I am trying to advocate for my mother-in-law who was diagnosed with hypertrophic obstructive cardiomyopathy several years ago. She recently had an echocardiogram because she was having pretty severe chest pain. Her first test came back with a gradient level of 160 (normal is 10) (I am not sure if this is how you explain these results correctly). They did another test a few days later and it came back at 60, still very high. She is very healthy and athletic, thin, eats clean, etc. Her cardiologist told her she has to have open heart surgery in the next two weeks at The Mayo Clinic. This was three weeks ago. My question is this- what is the protocol for surgery? Almost three weeks ago, when they caught this, her doctor told her that if she had gone on a trip she was scheduled to take today, she probably wouldn’t have come back. However, they haven’t done anything to monitor or move forward with next steps yet. She does not have a heart rate monitor or a defibrillator at home and has just been told not to leave her house or do anything that could cause her heart rate to rise. Everything that needs to happen has yet to happen. We know my father-in-law is not a good advocate because he is nervous and puts all of his trust in the medical system without questioning anything. To my husband and myself, this surgery should have happened or should be scheduled to happen now. With some pushing from us, she finally called them back instead of waiting for them to call her and they scheduled lab work for NEXT WEDNESDAY and a heart catheterization NEXT THURSDAY to be sent to Mayo. Then she said she is “hoping to have the surgery scheduled within two weeks.” That is what she was told three weeks ago. What is she supposed to do in the meantime? What if something happens in the meantime and should that be a concern? Is this normal to wait this long and have such long gaps in care? She (my FIL) will not put our names on her records to share info so is there anything we can do from this position? We don’t want to stress them out more but we also don’t want them to be passive in her care. Thanks for any input.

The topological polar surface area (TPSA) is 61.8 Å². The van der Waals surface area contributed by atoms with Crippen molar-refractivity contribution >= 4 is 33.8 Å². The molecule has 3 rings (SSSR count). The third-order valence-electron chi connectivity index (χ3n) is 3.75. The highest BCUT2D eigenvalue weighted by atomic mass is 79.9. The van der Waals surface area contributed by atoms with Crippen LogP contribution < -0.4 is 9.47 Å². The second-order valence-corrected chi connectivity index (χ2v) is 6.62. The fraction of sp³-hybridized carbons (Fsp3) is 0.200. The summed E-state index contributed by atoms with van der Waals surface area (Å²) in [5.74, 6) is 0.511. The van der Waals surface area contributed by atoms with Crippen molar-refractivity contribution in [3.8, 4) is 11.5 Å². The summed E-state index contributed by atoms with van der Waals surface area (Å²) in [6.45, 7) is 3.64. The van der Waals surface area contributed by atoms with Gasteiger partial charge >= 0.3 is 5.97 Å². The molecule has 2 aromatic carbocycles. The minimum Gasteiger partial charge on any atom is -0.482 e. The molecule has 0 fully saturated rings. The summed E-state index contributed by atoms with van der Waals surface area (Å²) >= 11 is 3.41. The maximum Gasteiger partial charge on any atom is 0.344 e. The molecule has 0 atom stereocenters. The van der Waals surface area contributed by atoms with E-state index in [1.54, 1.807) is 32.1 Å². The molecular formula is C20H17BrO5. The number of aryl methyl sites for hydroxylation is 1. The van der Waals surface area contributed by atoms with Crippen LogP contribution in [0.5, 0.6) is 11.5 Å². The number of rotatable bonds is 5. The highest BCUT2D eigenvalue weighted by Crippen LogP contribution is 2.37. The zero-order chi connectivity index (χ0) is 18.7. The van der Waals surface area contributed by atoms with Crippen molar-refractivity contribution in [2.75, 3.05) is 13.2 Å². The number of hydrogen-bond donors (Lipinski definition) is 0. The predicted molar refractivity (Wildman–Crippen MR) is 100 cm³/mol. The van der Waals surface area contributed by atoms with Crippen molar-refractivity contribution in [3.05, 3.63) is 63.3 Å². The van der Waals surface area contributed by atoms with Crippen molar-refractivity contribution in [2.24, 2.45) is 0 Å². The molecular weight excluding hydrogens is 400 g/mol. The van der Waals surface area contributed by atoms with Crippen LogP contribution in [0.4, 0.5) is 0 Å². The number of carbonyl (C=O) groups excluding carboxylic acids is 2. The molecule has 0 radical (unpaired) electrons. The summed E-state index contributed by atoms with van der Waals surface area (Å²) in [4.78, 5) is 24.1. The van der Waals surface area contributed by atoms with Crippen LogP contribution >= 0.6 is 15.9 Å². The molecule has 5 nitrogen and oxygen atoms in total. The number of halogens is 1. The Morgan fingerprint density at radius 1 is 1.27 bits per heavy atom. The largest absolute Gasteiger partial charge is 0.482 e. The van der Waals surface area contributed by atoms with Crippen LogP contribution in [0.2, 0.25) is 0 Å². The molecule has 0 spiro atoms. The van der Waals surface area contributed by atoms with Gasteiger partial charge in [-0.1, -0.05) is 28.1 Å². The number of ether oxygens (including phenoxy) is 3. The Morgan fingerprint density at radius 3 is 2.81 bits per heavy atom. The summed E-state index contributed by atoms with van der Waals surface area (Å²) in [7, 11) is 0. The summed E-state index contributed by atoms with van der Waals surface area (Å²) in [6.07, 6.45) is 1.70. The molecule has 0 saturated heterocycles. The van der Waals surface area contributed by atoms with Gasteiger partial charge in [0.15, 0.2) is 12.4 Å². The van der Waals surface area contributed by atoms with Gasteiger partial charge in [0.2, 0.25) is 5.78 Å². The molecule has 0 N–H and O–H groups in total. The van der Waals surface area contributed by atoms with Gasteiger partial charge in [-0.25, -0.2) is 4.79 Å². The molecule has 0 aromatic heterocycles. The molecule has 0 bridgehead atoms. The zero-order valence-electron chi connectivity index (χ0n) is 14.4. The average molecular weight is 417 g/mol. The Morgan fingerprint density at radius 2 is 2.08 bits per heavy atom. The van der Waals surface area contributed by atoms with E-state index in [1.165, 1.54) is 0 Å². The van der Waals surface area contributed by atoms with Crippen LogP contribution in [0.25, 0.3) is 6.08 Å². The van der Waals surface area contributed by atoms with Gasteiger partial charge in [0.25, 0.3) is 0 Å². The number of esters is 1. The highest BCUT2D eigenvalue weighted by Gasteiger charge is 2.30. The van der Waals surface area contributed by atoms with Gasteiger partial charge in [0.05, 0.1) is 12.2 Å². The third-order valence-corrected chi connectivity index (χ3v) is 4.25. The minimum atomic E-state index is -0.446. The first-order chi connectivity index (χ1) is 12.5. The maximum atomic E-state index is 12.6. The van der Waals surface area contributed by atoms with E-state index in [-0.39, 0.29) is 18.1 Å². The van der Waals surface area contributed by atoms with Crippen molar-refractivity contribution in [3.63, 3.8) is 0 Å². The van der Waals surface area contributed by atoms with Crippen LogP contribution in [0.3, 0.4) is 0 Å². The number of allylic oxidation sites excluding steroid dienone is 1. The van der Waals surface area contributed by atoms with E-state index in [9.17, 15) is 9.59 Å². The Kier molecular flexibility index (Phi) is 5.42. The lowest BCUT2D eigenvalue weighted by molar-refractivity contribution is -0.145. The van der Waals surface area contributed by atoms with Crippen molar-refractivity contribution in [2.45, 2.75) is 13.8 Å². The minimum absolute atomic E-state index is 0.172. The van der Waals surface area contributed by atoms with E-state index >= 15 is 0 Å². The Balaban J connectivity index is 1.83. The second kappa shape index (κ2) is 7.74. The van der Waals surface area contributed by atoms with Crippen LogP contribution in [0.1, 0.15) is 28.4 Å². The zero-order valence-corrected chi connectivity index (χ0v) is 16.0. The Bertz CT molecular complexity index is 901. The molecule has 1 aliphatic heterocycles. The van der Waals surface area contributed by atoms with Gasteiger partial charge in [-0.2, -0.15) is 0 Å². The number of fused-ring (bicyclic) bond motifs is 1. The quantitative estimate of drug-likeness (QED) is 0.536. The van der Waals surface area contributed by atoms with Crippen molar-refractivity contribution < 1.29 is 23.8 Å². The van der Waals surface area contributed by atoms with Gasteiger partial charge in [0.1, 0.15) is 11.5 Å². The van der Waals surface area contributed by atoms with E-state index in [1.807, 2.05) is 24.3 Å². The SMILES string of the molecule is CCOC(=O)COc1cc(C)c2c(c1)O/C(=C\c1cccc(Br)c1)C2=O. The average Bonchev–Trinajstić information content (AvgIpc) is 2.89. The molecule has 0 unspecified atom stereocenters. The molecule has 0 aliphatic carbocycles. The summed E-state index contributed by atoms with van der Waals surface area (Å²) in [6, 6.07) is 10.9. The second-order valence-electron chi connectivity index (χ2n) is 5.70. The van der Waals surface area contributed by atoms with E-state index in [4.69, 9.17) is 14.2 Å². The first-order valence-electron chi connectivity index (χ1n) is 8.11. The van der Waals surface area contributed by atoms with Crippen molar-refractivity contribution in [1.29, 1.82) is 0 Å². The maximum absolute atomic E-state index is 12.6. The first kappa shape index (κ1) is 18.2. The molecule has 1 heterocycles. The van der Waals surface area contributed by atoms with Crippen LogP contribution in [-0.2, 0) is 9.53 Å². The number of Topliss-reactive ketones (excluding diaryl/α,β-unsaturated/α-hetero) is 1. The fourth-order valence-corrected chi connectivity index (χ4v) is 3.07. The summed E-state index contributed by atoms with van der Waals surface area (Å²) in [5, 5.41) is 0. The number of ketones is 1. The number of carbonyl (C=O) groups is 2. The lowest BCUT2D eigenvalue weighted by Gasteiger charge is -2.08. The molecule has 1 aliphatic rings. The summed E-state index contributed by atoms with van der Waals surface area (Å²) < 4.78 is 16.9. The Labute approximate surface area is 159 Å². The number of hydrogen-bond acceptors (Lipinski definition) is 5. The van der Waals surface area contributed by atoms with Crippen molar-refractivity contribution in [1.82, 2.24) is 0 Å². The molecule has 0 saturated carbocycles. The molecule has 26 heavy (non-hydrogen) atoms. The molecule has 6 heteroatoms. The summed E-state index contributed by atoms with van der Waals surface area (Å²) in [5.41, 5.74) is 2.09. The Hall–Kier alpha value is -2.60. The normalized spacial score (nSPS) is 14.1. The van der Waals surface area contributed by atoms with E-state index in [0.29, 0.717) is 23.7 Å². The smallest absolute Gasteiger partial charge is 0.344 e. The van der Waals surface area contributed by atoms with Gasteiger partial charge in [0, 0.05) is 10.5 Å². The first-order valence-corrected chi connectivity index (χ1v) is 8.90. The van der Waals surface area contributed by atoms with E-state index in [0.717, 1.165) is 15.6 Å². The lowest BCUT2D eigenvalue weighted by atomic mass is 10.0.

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I agree with Cynaburst. Please remember that doctors have to stress the negative – their lawyers dictate that. In all probability, nothing will go wrong (as nothing has really happened so far) by waiting. I always suggest that if a patient can, avoid surgery during the winter. I’m in CA and have the benefit of 80 degree days in January and if you couldn’t guess by now, I avoid the snow like the Oprah avoids marrying Stedman.